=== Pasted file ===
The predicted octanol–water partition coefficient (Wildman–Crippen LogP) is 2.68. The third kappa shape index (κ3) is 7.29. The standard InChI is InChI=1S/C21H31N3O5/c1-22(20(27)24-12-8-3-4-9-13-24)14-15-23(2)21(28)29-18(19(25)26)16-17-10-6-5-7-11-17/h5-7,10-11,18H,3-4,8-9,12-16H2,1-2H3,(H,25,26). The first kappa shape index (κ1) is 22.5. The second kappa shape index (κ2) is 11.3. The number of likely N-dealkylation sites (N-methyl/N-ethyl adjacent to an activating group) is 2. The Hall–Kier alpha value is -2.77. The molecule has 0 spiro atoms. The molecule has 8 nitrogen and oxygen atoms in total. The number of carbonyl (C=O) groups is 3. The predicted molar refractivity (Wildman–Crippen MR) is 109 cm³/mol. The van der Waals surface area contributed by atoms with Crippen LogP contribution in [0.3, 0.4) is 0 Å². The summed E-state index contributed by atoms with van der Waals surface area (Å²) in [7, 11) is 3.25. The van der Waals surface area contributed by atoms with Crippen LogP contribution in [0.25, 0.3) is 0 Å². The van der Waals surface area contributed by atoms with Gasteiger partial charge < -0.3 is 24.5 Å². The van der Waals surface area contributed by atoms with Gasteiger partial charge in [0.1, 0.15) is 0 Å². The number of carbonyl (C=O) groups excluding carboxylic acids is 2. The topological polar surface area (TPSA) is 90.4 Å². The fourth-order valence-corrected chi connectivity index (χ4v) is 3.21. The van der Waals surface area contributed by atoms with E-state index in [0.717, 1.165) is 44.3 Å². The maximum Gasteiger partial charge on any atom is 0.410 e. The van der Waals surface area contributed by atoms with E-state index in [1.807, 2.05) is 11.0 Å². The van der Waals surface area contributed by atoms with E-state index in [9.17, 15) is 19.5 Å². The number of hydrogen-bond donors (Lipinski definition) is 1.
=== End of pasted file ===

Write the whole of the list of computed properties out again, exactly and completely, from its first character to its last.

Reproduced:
The predicted octanol–water partition coefficient (Wildman–Crippen LogP) is 2.68. The third kappa shape index (κ3) is 7.29. The standard InChI is InChI=1S/C21H31N3O5/c1-22(20(27)24-12-8-3-4-9-13-24)14-15-23(2)21(28)29-18(19(25)26)16-17-10-6-5-7-11-17/h5-7,10-11,18H,3-4,8-9,12-16H2,1-2H3,(H,25,26). The first kappa shape index (κ1) is 22.5. The second kappa shape index (κ2) is 11.3. The number of likely N-dealkylation sites (N-methyl/N-ethyl adjacent to an activating group) is 2. The Hall–Kier alpha value is -2.77. The molecule has 0 spiro atoms. The molecule has 8 nitrogen and oxygen atoms in total. The number of carbonyl (C=O) groups is 3. The predicted molar refractivity (Wildman–Crippen MR) is 109 cm³/mol. The van der Waals surface area contributed by atoms with Crippen LogP contribution in [0.3, 0.4) is 0 Å². The summed E-state index contributed by atoms with van der Waals surface area (Å²) in [7, 11) is 3.25. The van der Waals surface area contributed by atoms with Crippen LogP contribution in [0.25, 0.3) is 0 Å². The van der Waals surface area contributed by atoms with Gasteiger partial charge < -0.3 is 24.5 Å². The van der Waals surface area contributed by atoms with Gasteiger partial charge in [0.1, 0.15) is 0 Å². The number of carbonyl (C=O) groups excluding carboxylic acids is 2. The topological polar surface area (TPSA) is 90.4 Å². The fourth-order valence-corrected chi connectivity index (χ4v) is 3.21. The van der Waals surface area contributed by atoms with E-state index in [0.717, 1.165) is 44.3 Å². The maximum Gasteiger partial charge on any atom is 0.410 e. The van der Waals surface area contributed by atoms with E-state index in [1.807, 2.05) is 11.0 Å². The van der Waals surface area contributed by atoms with E-state index in [9.17, 15) is 19.5 Å². The number of hydrogen-bond donors (Lipinski definition) is 1.